Activity & Discussion: 15 Minutes of Fame

Credits Ali Ravi, Daniel O’Clunaigh, and Samir Nassar Last Updated 2014-03

This exercise helps illustrate to participants just how much information about an individual can be found online - especially if we publicly share it ourselves.

ADIDS Element

Activity and Discussion

Parent Topic(s)

Social Media Safety Awareness


30-45 minutes

Materials to Prepare

  • 1 business card (or basic identifying information) from a willing participant.
  • Alternatively: Give the class a card with a name and an email address.
  • Internet connection robust enough for all participants to be able to browse online simultaneously.
  • A whiteboard or flipchart board and markers.

Running the Activity

Step 1: Introduction

“15 minutes of fame” is the term used to describe short-lived media publicity or celebrity of an individual or phenomenon. The expression was coined by Andy Warhol, who said in 1968 that “In the future, everyone will be world-famous for 15 minutes.”

The phenomenon is often used in reference to figures in the entertainment industry or other areas of popular culture, such as reality television and YouTube. It also serves as a fitting metaphor for how information about us can be shared or spread online - whether we realize it or not!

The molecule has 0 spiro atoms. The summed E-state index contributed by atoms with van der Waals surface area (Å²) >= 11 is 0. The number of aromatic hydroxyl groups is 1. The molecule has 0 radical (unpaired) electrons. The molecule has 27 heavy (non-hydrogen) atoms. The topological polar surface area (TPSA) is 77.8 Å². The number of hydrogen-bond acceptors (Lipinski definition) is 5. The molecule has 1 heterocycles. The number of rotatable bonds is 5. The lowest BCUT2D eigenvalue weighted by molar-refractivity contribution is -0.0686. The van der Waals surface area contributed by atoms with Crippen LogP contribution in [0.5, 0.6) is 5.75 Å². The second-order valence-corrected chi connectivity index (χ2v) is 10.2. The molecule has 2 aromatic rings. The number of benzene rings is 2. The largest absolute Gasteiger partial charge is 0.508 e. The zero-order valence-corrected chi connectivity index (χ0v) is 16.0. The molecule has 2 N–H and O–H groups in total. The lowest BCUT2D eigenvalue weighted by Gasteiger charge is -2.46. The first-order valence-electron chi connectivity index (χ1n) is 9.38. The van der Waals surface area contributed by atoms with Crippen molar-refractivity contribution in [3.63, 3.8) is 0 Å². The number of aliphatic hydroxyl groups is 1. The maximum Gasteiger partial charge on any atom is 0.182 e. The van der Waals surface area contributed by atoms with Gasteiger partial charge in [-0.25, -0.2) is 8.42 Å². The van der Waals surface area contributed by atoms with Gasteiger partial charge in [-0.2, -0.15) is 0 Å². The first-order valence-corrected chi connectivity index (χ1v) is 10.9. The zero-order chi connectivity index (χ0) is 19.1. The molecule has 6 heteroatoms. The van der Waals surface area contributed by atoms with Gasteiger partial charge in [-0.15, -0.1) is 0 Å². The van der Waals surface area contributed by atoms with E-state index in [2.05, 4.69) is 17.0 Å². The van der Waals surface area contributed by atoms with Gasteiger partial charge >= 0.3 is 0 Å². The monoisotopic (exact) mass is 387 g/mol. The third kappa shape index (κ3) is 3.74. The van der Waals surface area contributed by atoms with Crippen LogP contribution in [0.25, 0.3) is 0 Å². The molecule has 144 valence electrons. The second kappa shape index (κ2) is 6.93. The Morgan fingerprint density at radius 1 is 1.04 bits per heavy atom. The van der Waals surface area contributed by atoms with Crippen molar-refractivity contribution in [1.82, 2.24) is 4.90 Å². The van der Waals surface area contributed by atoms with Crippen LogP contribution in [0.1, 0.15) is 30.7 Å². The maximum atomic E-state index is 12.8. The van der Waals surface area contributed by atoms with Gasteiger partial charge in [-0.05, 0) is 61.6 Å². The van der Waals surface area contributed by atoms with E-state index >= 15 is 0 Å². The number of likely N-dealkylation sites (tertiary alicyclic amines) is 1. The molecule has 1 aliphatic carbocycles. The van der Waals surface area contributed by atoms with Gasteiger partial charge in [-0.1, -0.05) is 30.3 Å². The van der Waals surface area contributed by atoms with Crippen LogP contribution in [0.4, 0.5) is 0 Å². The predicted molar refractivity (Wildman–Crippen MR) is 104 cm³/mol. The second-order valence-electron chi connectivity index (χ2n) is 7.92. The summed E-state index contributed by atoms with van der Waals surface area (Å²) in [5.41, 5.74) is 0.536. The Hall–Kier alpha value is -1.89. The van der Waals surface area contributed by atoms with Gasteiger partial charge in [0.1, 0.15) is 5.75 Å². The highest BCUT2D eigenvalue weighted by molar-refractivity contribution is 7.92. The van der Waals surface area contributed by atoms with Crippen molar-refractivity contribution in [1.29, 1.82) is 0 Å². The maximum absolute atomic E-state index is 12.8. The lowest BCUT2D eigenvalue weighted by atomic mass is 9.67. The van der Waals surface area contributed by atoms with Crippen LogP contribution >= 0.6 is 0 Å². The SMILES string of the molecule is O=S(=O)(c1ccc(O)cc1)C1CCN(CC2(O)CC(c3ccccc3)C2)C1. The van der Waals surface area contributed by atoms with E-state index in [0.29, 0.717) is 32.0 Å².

Step 2: Setting the Scene

From among the participants, ask for one volunteer to have their “15 minutes of fame” - introduce this person to the group, or have them introduce themselves, either way providing only their name and email address.

  • Group the trainees into small groups between 2-6 people each.
  • Tell the groups they have 15 minutes to research the volunteer, using any resource on the Internet.
  • Remember: they only have the person’s name and email address to use!

Step 3: Sharing the Details

After 15 minutes have passed, have the groups stop researching. Go around the groups and ask each to share all of the details about the volunteer that they were able to find.

  • Write up the details solicited from the groups on the whiteboard / flipchart.
  • Declare a winner! (Based on who had the most information).

Ask the different participants what they thought about the process; how they felt about searching for information.

  • Ask the volunteer how it felt to have this information searched and found by these strangers.
  • Go back to the participants and ask them to note where the information they found came from.

If the volunteer is in the room, or known well enough by one of the trainers, extend the competitiveness of the activity by rating the accuracy of the information found by the small groups.

Leading the Discussion

Going from the end of the activity, and the questions asked to participants, segue directly into leading the discussion.

Discuss how easy it can be to find information online.

Ask the group to share examples of information sources they used:

  • Was there any false information?
  • Was there any ambiguous information?
  • How can we protect ourselves from having too much information available about us on the internet?
  • If someone wanted to find out information about you, who would they need to ask to get it?